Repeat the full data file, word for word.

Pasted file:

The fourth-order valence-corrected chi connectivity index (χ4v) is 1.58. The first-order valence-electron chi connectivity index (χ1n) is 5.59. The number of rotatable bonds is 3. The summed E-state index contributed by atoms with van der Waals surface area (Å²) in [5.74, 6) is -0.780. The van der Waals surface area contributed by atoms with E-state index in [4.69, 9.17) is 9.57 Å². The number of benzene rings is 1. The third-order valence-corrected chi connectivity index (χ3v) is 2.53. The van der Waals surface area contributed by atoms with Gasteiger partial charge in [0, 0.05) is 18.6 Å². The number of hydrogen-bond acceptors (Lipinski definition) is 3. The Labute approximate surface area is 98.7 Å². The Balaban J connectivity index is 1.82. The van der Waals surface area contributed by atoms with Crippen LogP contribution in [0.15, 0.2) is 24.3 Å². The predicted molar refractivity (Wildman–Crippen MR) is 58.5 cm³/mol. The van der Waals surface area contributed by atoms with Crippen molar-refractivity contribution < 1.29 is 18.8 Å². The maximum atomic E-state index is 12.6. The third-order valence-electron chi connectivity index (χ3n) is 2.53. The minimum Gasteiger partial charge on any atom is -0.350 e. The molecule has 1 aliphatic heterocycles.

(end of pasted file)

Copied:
The fourth-order valence-corrected chi connectivity index (χ4v) is 1.58. The first-order valence-electron chi connectivity index (χ1n) is 5.59. The number of rotatable bonds is 3. The summed E-state index contributed by atoms with van der Waals surface area (Å²) in [5.74, 6) is -0.780. The van der Waals surface area contributed by atoms with E-state index in [4.69, 9.17) is 9.57 Å². The number of benzene rings is 1. The third-order valence-corrected chi connectivity index (χ3v) is 2.53. The van der Waals surface area contributed by atoms with Gasteiger partial charge in [0, 0.05) is 18.6 Å². The number of hydrogen-bond acceptors (Lipinski definition) is 3. The Labute approximate surface area is 98.7 Å². The Balaban J connectivity index is 1.82. The van der Waals surface area contributed by atoms with Crippen LogP contribution in [0.15, 0.2) is 24.3 Å². The predicted molar refractivity (Wildman–Crippen MR) is 58.5 cm³/mol. The van der Waals surface area contributed by atoms with Crippen molar-refractivity contribution < 1.29 is 18.8 Å². The maximum atomic E-state index is 12.6. The third-order valence-electron chi connectivity index (χ3n) is 2.53. The minimum Gasteiger partial charge on any atom is -0.350 e. The molecule has 1 aliphatic heterocycles.